Sigma Theta Tau

  1. Hello, all --

    I got a letter today from my nursing school, inviting me to apply for Sigma Theta Tau membership. I'm looking for comments/suggestions, etc.

    Anyone here a member? What advantages are there in membership?

    Any thoughts or ideas are appreciated.

    Jim Huffman, RN

    www.NetworkforNurses.com
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  2. 12 Comments

  3. by   EmeraldNYL
    I'm a member. It cost $70 for me to join. I guess it's an honor, and something else to put on my resume.
  4. by   katscan
    I'm a member. I can't remember what it cost, but it is the nursing honorary. I was nominated after school when I was a clinical instructor at Ohio State University. It looks good on your resume and basically is an honor. I was flattered, to say the least, as many nurses were not members.
  5. by   krisRN2B
    Congratulations on your recent honor . I cannot answer your questions, however
  6. by   VickyRN
    It's a wonderful honor. Looks GREAT on resumes and job applications, too. I say go for it.
  7. by   ucandoit
    I second that, go for it and congrats
  8. by   ainz
    I was a member. It is considered an honor for academic achievement. Congratulations!! After I got past the initial "feel-good" of being asked to join, and was able to put it on my resume (by the way, non-nursing people have no clue what it is), I began to look for the substance in the organization. I began to explore how this would benefit me, benefit nursing, benefit healthcare, nursing education and research, patient care, etc., etc. There was a group of members that met every Monday evening. I thought I would attend and "get involved." What a laugh. It was a group of PhD-type nursing instructors who got together for coffee and talked about the world of academia. When I arrived at the meeting all heads turned, you could have heard a pin drop, and they stared at me. I was the only male, the youngest one there, and obviously out of place. The joke of the whole thing is that it is supposed to be nursing's honor society and to do stuff to advance the profession through education and research. Have you seen some of the nursing research?!?!?! I can't believe the federal government actually gives money for some of the research topics I have seen, what a laugh and what a waste. Again!!! Nurses!!!! Let's stand up, face the real issues in our field and profession, get our heads out of the sand, learn the realities of the environment we are working in, be able to deal with the forces in power, and take some meaningful action to advance our profession and improve what we do--take care of patients!! Where is Sigma Theta Tau in this process?!?! Why are we not teaching our student nurses about the business and finance side of things? Why are we not doing meaningful research that ties nursing care to patient outcomes that will demonstrate to the finance-types the contribution an RN makes to the hospital's bottom line in language they can understand??? Who cares about the nursing theories? Please tie them in to efficient and effective patient care in a way a Wall Street analyst will understand and care about!!!!!! Sorry for rambling. . . I would say join it and do something to make it a more meaningful and effective organization to help nursing deal with issues that are killing us. Take a leadership role, stand up and question the status quo, rattle the old PhD intructors cages and challenge them to help you deal with real world issues at the point-of-service (that is the bedside) just in case they forgot.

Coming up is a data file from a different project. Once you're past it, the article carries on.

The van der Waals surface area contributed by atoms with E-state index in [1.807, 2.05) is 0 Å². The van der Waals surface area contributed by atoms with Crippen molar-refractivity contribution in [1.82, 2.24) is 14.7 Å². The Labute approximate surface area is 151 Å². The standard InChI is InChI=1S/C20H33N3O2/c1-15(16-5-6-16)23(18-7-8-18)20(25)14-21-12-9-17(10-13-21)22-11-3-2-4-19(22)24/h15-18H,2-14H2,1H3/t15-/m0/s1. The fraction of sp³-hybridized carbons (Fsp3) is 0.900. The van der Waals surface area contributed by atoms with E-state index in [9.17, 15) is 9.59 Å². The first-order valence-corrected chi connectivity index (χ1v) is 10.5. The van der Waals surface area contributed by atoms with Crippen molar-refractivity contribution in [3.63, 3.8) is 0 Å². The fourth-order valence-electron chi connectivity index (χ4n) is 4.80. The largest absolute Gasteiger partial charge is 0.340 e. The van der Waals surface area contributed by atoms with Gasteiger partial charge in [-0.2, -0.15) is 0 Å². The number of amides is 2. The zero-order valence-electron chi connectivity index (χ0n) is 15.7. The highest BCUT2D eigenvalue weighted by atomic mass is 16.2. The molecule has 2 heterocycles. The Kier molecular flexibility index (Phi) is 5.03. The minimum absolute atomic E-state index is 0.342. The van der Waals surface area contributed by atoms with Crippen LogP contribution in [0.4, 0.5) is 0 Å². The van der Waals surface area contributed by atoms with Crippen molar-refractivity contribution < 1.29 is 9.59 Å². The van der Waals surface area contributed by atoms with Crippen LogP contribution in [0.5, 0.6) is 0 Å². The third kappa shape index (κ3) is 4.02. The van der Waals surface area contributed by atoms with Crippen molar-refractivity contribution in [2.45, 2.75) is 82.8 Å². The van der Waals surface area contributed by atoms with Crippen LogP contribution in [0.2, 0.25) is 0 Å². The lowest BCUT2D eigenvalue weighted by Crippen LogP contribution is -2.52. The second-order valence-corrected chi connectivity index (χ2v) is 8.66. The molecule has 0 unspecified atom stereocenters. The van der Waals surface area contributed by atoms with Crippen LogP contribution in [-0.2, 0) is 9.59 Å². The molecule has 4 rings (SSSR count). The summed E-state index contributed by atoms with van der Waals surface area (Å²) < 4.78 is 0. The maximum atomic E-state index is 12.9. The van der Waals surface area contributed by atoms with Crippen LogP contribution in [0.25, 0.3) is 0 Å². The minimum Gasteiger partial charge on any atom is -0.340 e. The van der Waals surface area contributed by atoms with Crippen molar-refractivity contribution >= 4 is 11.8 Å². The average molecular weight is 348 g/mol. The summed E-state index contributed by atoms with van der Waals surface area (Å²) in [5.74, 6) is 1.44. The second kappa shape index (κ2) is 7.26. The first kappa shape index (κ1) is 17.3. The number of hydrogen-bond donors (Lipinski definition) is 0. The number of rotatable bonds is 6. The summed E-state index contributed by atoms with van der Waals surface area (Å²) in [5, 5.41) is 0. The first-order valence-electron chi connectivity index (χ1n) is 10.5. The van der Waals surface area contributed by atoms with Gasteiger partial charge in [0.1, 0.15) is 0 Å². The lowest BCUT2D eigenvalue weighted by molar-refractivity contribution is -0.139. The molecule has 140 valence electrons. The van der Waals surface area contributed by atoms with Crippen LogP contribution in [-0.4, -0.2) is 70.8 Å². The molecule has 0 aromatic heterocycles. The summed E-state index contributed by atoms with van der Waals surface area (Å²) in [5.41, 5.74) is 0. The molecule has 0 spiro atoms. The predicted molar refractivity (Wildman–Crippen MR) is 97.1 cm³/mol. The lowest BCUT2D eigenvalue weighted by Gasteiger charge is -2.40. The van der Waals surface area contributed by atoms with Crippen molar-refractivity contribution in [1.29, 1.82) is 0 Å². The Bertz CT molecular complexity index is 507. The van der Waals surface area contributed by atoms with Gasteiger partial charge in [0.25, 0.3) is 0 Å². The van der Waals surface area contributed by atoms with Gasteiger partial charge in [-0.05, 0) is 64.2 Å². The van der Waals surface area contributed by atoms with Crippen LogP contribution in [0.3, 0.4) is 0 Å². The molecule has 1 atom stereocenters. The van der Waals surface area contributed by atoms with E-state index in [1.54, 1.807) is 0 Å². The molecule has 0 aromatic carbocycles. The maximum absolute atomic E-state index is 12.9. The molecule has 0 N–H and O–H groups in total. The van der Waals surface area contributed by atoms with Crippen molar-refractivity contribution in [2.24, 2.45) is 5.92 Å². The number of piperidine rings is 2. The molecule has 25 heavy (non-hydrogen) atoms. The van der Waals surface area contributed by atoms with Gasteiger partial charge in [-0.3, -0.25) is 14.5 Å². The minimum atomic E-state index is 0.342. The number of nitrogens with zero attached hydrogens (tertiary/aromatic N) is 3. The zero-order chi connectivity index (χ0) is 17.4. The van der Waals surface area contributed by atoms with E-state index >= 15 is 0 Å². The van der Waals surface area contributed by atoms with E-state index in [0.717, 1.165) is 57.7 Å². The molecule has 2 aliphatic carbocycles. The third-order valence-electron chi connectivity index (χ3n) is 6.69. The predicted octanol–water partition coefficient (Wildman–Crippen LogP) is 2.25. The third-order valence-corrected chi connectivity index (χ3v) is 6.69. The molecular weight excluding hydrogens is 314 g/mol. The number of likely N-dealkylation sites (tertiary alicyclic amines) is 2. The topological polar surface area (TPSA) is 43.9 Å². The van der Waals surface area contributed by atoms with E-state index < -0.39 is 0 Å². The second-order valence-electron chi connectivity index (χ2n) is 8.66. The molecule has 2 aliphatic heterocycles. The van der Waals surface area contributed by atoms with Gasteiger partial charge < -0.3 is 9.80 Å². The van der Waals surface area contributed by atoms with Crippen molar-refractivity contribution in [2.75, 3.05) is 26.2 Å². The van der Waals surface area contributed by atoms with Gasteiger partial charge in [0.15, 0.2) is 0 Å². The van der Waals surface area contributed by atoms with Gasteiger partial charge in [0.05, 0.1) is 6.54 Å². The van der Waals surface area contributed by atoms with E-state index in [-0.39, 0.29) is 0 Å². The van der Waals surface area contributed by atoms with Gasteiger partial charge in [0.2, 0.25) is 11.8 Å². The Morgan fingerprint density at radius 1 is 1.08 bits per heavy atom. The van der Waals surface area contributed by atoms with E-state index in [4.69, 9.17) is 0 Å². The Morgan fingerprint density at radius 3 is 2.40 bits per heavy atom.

9. by   VickyRN
    Very good post, Aniz. I appreciate your point of view. You have changed my thinking in some areas. I agree with you about nursing research and nursing theory (ever read Martha Rogers....). Both need to be made much more practical and down to earth. We are practising in desperate times, and whether we realize it or not, nursing's very survival may be at stake....
  10. by   purplemania